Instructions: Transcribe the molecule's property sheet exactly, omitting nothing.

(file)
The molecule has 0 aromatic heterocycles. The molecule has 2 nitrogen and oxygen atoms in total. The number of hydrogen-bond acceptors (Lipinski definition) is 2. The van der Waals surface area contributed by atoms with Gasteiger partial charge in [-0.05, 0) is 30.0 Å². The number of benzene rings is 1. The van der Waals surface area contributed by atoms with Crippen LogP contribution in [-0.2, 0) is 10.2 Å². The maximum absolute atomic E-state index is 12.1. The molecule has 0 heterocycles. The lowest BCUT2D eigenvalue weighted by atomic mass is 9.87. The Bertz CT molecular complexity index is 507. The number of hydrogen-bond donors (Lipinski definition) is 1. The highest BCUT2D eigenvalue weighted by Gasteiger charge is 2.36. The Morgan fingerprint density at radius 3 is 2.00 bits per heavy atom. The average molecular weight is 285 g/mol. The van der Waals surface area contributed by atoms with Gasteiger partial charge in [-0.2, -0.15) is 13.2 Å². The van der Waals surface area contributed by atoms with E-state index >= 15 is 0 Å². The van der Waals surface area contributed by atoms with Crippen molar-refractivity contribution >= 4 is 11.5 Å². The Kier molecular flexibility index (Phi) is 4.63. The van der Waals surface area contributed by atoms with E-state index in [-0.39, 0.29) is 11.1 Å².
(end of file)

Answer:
The molecule has 0 aromatic heterocycles. The molecule has 2 nitrogen and oxygen atoms in total. The number of hydrogen-bond acceptors (Lipinski definition) is 2. The van der Waals surface area contributed by atoms with Gasteiger partial charge in [-0.05, 0) is 30.0 Å². The number of benzene rings is 1. The van der Waals surface area contributed by atoms with Crippen LogP contribution in [-0.2, 0) is 10.2 Å². The maximum absolute atomic E-state index is 12.1. The molecule has 0 heterocycles. The lowest BCUT2D eigenvalue weighted by atomic mass is 9.87. The Bertz CT molecular complexity index is 507. The number of hydrogen-bond donors (Lipinski definition) is 1. The highest BCUT2D eigenvalue weighted by Gasteiger charge is 2.36. The Morgan fingerprint density at radius 3 is 2.00 bits per heavy atom. The average molecular weight is 285 g/mol. The van der Waals surface area contributed by atoms with Gasteiger partial charge in [-0.2, -0.15) is 13.2 Å². The van der Waals surface area contributed by atoms with E-state index >= 15 is 0 Å². The van der Waals surface area contributed by atoms with Crippen molar-refractivity contribution >= 4 is 11.5 Å². The Kier molecular flexibility index (Phi) is 4.63. The van der Waals surface area contributed by atoms with E-state index in [-0.39, 0.29) is 11.1 Å².